400 licensed herds average 23,589 lbs. milk on 1077 cows
Texas weather seems to be the main topic of discussion this spring, with freezing temperatures one day, warming to the 80s the next.
Recently, icy conditions in Central Texas caused some dairy farmers to miss milking their herds for a few hours to even days on a couple of operations. East Texans are dealing with an extremely wet spring, while drought conditions in the Panhandle are becoming a huge concern for farmers planting crops. On a brighter note, dry weather in the Panhandle has helped keep milk production at high levels for the majority of the region’s dairies.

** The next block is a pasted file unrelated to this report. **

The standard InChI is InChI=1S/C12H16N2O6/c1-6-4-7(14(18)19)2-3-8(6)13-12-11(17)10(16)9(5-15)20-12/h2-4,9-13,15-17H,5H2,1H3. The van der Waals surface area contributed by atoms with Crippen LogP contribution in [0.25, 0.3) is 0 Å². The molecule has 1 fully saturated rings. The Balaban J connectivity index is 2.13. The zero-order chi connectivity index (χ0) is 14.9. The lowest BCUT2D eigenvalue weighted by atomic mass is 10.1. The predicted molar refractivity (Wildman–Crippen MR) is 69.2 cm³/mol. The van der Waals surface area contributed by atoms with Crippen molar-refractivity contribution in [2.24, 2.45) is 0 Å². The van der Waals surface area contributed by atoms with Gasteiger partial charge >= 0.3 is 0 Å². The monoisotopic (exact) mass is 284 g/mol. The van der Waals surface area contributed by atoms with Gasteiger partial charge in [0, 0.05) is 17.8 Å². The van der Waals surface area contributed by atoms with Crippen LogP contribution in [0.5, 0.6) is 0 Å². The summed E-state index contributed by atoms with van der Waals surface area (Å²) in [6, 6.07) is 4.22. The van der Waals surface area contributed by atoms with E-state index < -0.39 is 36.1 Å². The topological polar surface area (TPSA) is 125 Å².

Texas milk production has been climbing since Winter Storm Goliath two years ago. Texas now is the fifth largest dairy producing state, continuing to climb as our production grows.
Texas’ weather will impact the 2019 legislative session as well. Even though lawmakers don’t convene until January, the impacts of last fall’s Hurricane Harvey will be felt in discussions on the state budget. The huge impacted area of the Gulf Coast continues to need much rebuilding assistance and will not be back to normal for many years to come.
Rain or shine, the Texas weather conditions never stay the same for long. The dairy industry is never sitting still in both pricing and issues that can impact farmers. Texas Association of Dairymen continues to help ride out the storm of regulations that affect today’s dairy farms.
This column appears in the April issue of the Texas Association’s newsletter and is used here with permission. More detail can be found at http://milk4texas.org/